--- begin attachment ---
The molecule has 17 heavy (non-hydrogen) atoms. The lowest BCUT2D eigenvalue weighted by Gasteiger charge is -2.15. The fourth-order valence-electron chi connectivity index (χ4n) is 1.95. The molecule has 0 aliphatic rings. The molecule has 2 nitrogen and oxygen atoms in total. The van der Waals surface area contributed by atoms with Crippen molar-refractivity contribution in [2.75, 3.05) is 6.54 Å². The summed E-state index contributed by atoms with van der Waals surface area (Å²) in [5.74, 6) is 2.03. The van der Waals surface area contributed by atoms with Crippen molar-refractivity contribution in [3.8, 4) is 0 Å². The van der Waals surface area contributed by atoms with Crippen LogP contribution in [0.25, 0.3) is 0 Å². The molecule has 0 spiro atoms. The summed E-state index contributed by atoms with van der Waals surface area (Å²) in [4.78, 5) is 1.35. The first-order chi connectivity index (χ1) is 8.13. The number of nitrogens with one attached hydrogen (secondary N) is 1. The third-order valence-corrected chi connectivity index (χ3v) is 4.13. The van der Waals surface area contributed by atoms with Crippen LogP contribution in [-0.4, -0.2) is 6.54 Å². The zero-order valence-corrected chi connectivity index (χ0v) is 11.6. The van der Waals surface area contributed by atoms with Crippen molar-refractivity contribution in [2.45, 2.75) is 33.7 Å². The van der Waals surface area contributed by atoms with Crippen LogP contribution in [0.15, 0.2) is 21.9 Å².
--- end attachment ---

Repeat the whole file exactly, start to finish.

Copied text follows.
The molecule has 17 heavy (non-hydrogen) atoms. The lowest BCUT2D eigenvalue weighted by Gasteiger charge is -2.15. The fourth-order valence-electron chi connectivity index (χ4n) is 1.95. The molecule has 0 aliphatic rings. The molecule has 2 nitrogen and oxygen atoms in total. The van der Waals surface area contributed by atoms with Crippen molar-refractivity contribution in [2.75, 3.05) is 6.54 Å². The summed E-state index contributed by atoms with van der Waals surface area (Å²) in [5.74, 6) is 2.03. The van der Waals surface area contributed by atoms with Crippen molar-refractivity contribution in [3.8, 4) is 0 Å². The van der Waals surface area contributed by atoms with Crippen LogP contribution in [0.25, 0.3) is 0 Å². The molecule has 0 spiro atoms. The summed E-state index contributed by atoms with van der Waals surface area (Å²) in [4.78, 5) is 1.35. The first-order chi connectivity index (χ1) is 8.13. The number of nitrogens with one attached hydrogen (secondary N) is 1. The third-order valence-corrected chi connectivity index (χ3v) is 4.13. The van der Waals surface area contributed by atoms with Crippen LogP contribution in [-0.4, -0.2) is 6.54 Å². The zero-order valence-corrected chi connectivity index (χ0v) is 11.6. The van der Waals surface area contributed by atoms with Crippen molar-refractivity contribution in [2.45, 2.75) is 33.7 Å². The van der Waals surface area contributed by atoms with Crippen LogP contribution in [0.15, 0.2) is 21.9 Å².